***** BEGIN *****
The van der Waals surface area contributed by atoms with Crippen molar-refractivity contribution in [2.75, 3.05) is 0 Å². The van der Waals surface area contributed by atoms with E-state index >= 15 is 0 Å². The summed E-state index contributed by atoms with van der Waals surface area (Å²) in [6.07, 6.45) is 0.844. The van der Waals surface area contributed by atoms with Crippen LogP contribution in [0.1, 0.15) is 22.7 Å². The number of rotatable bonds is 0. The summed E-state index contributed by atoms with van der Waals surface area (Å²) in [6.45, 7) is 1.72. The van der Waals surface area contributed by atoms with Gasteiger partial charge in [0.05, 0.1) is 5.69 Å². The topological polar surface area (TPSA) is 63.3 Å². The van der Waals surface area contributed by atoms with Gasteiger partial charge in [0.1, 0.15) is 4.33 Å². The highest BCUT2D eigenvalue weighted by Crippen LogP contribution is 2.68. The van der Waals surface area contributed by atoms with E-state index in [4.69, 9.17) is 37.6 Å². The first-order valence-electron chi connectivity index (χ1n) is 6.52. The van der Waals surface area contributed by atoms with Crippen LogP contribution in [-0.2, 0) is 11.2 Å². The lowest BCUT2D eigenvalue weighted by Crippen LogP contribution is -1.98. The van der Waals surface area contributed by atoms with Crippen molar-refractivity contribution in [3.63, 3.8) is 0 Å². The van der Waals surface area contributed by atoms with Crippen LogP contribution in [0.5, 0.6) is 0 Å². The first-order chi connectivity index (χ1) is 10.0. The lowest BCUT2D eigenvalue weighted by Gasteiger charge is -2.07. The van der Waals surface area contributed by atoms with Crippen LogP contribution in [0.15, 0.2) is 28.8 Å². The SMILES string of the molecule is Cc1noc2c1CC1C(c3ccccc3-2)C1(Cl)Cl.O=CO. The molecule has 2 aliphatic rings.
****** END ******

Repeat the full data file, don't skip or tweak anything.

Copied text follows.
The van der Waals surface area contributed by atoms with Crippen molar-refractivity contribution in [2.75, 3.05) is 0 Å². The van der Waals surface area contributed by atoms with E-state index >= 15 is 0 Å². The summed E-state index contributed by atoms with van der Waals surface area (Å²) in [6.07, 6.45) is 0.844. The van der Waals surface area contributed by atoms with Crippen LogP contribution in [0.1, 0.15) is 22.7 Å². The number of rotatable bonds is 0. The summed E-state index contributed by atoms with van der Waals surface area (Å²) in [6.45, 7) is 1.72. The van der Waals surface area contributed by atoms with Gasteiger partial charge in [0.05, 0.1) is 5.69 Å². The topological polar surface area (TPSA) is 63.3 Å². The van der Waals surface area contributed by atoms with Gasteiger partial charge in [0.1, 0.15) is 4.33 Å². The highest BCUT2D eigenvalue weighted by Crippen LogP contribution is 2.68. The van der Waals surface area contributed by atoms with E-state index in [4.69, 9.17) is 37.6 Å². The first-order valence-electron chi connectivity index (χ1n) is 6.52. The van der Waals surface area contributed by atoms with Crippen LogP contribution in [-0.2, 0) is 11.2 Å². The lowest BCUT2D eigenvalue weighted by Crippen LogP contribution is -1.98. The van der Waals surface area contributed by atoms with Crippen molar-refractivity contribution in [3.63, 3.8) is 0 Å². The van der Waals surface area contributed by atoms with Crippen LogP contribution in [0.5, 0.6) is 0 Å². The first-order chi connectivity index (χ1) is 10.0. The lowest BCUT2D eigenvalue weighted by Gasteiger charge is -2.07. The van der Waals surface area contributed by atoms with Crippen LogP contribution in [0.15, 0.2) is 28.8 Å². The SMILES string of the molecule is Cc1noc2c1CC1C(c3ccccc3-2)C1(Cl)Cl.O=CO. The molecule has 2 aliphatic rings.